Lately there seem to be quite a few posts from people that are new to the AR in general, or new to this site in particular, that are starting to educate themselves and are feeling a bit of buyer's remorse. The "damn, I bought a $900 Bushmaster when I could have had an LMT for $1k" feeling is nothing new as people begin to educate themselves, and is not unique to the firearms enthusiast.
First of all, it's important to note that the below only really applies to guns intended for defensive, or offensive, purposes. If you really only ever intended your rifle as a plinker there isn't much need to do any of the below because the worst thing that will ever happen if your rifle fails to function will be that it will end your day at the range and several coke-cans will be spared that day. If, however, you envision ever needing to use this rifle for any kind of so called "hard use", then you owe it to yourself to at least do the following.
I believe that "The Chart" is having a negative impact in this regard. People are coming here and finding out that the gun they bought is sitting on the middle-to-right-side of the chart and are wondering if they made a bad choice. The answer is "probably not".
I have noticed quite a few threads in which Bushmaster, Rock River, Stag, etc. owners are starting to ask what they should do to their rifle to try to "move it to the left" on the chart. Some are even asking if they need to scrap their rifle entirely and buy a new one from the left side of the chart. The answer is "probably not".
Whether you have had the carbine for years with thousands of "trouble free" rounds through it (real-world rounds, not internet rounds) or you just bought the rifle, have hardly fired it, but are already starting to feel that buyer's remorse, don't fret. There are some very basic things you can do to improve your carbine and ensure better reliability.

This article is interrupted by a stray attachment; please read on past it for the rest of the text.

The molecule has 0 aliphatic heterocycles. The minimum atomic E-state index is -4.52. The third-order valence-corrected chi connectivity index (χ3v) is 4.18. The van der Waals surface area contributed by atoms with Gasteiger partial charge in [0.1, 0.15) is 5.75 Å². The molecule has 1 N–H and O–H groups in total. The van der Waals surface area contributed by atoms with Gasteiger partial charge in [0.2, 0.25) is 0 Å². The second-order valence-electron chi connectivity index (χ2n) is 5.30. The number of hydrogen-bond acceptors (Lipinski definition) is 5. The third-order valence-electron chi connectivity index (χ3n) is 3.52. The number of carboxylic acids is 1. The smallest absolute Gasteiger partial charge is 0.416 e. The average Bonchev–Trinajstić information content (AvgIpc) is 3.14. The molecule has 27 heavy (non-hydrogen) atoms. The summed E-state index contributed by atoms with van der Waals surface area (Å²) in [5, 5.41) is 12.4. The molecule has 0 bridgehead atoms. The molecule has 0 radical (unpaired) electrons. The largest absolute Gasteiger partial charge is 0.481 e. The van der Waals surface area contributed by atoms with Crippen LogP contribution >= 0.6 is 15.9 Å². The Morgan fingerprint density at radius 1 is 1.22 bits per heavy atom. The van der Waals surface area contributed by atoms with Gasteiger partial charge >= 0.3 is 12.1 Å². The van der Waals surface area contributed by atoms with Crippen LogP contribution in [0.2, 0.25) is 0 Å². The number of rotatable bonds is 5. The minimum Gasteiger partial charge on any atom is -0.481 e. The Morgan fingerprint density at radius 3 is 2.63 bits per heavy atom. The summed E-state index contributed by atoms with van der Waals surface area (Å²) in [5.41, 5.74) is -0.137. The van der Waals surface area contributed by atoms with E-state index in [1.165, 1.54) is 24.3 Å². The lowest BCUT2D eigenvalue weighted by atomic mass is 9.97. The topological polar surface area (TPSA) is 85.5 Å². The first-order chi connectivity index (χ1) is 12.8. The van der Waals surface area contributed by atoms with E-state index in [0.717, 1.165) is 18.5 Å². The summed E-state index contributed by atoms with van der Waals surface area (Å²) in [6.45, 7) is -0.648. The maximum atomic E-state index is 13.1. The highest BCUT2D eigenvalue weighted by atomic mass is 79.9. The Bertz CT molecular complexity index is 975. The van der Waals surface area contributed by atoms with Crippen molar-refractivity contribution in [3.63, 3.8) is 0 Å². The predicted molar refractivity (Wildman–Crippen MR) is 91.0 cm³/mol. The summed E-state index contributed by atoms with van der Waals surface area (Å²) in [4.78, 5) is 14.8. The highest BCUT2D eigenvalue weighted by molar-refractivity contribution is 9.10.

1) Check the carrier key for proper staking. How do you know if it's properly staked? Go here and educate yourself. If yours doesn't look right, follow the instructions to correct it or send it out to have someone else correct it.
2) Check the extractor spring and insert to insure that the insert is black. Go here to learn about extractor inserts, springs, and O-rings. This is something anyone can install themselves.
3) Check the receiver extension end-plate for proper staking. How do you know if it's properly staked? Go here and educate yourself. If yours doesn't look right, follow the instructions to correct it or send it out to have someone else correct it.
4) Buy an "H" buffer if your carbine doesn't have it. Go here to learn why. Go here to see the different kinds of buffers. This is something anyone can install themselves.
5) Buy a properly tested, staked, constructed bolt carrier group (BCG) with the proper extractor insert. The bolt itself should be Magnetic Particle Inspected (MPI), Shot Peened, and Proof Fired. You can buy a top quality BCG from Bravo Company, G&R Tactical or LMT for around $130. You can either change out to this BCG right away, or use the one that came with your rifle until it breaks and then switch it out. The choice is yours.
Hopefully the above is helpful. Obviously, if you have that "thousands of trouble free rounds" DPMS, you may feel perfectly comfortable with leaving it alone. At the end of the day, that's what it's all about, how secure YOU feel in the thought that you may use this carbine for self, family, or society defense.